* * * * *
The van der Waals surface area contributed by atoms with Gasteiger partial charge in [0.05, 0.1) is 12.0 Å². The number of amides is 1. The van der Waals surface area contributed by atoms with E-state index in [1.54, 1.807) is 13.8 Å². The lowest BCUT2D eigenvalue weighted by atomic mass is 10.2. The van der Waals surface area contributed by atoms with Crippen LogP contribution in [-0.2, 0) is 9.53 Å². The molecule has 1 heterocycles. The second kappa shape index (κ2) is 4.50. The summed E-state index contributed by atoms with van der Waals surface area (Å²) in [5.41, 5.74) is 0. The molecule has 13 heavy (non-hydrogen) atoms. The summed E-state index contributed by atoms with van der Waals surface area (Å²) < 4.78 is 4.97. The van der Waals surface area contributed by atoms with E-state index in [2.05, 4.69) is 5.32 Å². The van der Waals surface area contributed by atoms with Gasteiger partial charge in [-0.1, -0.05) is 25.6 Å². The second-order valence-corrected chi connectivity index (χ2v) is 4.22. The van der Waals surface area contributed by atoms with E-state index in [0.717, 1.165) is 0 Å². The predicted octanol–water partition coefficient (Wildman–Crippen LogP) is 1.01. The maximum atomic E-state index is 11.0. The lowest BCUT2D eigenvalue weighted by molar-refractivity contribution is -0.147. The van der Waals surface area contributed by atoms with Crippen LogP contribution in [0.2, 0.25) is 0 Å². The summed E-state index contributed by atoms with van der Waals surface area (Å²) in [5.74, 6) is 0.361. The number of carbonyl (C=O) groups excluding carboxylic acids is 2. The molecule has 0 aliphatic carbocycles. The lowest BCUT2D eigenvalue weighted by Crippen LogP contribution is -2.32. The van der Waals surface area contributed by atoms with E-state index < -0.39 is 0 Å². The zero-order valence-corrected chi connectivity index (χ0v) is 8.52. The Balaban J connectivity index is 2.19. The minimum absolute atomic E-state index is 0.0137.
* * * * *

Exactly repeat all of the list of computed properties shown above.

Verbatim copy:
The van der Waals surface area contributed by atoms with Gasteiger partial charge in [0.05, 0.1) is 12.0 Å². The number of amides is 1. The van der Waals surface area contributed by atoms with E-state index in [1.54, 1.807) is 13.8 Å². The lowest BCUT2D eigenvalue weighted by atomic mass is 10.2. The van der Waals surface area contributed by atoms with Crippen LogP contribution in [-0.2, 0) is 9.53 Å². The molecule has 1 heterocycles. The second kappa shape index (κ2) is 4.50. The summed E-state index contributed by atoms with van der Waals surface area (Å²) in [5.41, 5.74) is 0. The molecule has 13 heavy (non-hydrogen) atoms. The summed E-state index contributed by atoms with van der Waals surface area (Å²) < 4.78 is 4.97. The van der Waals surface area contributed by atoms with E-state index in [2.05, 4.69) is 5.32 Å². The van der Waals surface area contributed by atoms with Gasteiger partial charge in [-0.1, -0.05) is 25.6 Å². The second-order valence-corrected chi connectivity index (χ2v) is 4.22. The van der Waals surface area contributed by atoms with E-state index in [0.717, 1.165) is 0 Å². The predicted octanol–water partition coefficient (Wildman–Crippen LogP) is 1.01. The maximum atomic E-state index is 11.0. The lowest BCUT2D eigenvalue weighted by molar-refractivity contribution is -0.147. The van der Waals surface area contributed by atoms with Crippen LogP contribution in [0.2, 0.25) is 0 Å². The summed E-state index contributed by atoms with van der Waals surface area (Å²) in [5.74, 6) is 0.361. The number of carbonyl (C=O) groups excluding carboxylic acids is 2. The molecule has 0 aliphatic carbocycles. The lowest BCUT2D eigenvalue weighted by Crippen LogP contribution is -2.32. The van der Waals surface area contributed by atoms with E-state index < -0.39 is 0 Å². The zero-order valence-corrected chi connectivity index (χ0v) is 8.52. The Balaban J connectivity index is 2.19. The minimum absolute atomic E-state index is 0.0137.